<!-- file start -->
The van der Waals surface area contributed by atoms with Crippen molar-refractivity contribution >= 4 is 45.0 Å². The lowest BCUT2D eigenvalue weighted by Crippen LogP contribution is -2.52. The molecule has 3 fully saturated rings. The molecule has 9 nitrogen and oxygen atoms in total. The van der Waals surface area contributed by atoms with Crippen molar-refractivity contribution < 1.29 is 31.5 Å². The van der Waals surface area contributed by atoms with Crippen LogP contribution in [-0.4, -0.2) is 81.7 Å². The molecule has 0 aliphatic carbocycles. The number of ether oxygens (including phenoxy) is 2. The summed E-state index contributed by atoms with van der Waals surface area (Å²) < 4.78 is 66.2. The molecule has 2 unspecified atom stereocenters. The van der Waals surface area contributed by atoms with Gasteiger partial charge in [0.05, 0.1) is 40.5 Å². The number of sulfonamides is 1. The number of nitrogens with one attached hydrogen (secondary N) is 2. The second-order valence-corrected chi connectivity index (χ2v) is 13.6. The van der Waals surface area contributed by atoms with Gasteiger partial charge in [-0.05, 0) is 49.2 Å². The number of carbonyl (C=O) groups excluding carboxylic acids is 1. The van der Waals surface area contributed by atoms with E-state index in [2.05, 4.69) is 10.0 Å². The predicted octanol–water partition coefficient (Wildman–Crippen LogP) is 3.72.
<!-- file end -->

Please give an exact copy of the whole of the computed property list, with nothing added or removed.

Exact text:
The van der Waals surface area contributed by atoms with Crippen molar-refractivity contribution >= 4 is 45.0 Å². The lowest BCUT2D eigenvalue weighted by Crippen LogP contribution is -2.52. The molecule has 3 fully saturated rings. The molecule has 9 nitrogen and oxygen atoms in total. The van der Waals surface area contributed by atoms with Crippen molar-refractivity contribution < 1.29 is 31.5 Å². The van der Waals surface area contributed by atoms with Crippen LogP contribution in [-0.4, -0.2) is 81.7 Å². The molecule has 0 aliphatic carbocycles. The number of ether oxygens (including phenoxy) is 2. The summed E-state index contributed by atoms with van der Waals surface area (Å²) < 4.78 is 66.2. The molecule has 2 unspecified atom stereocenters. The van der Waals surface area contributed by atoms with Gasteiger partial charge in [0.05, 0.1) is 40.5 Å². The number of sulfonamides is 1. The number of nitrogens with one attached hydrogen (secondary N) is 2. The second-order valence-corrected chi connectivity index (χ2v) is 13.6. The van der Waals surface area contributed by atoms with Gasteiger partial charge in [-0.05, 0) is 49.2 Å². The number of carbonyl (C=O) groups excluding carboxylic acids is 1. The van der Waals surface area contributed by atoms with E-state index in [2.05, 4.69) is 10.0 Å². The predicted octanol–water partition coefficient (Wildman–Crippen LogP) is 3.72.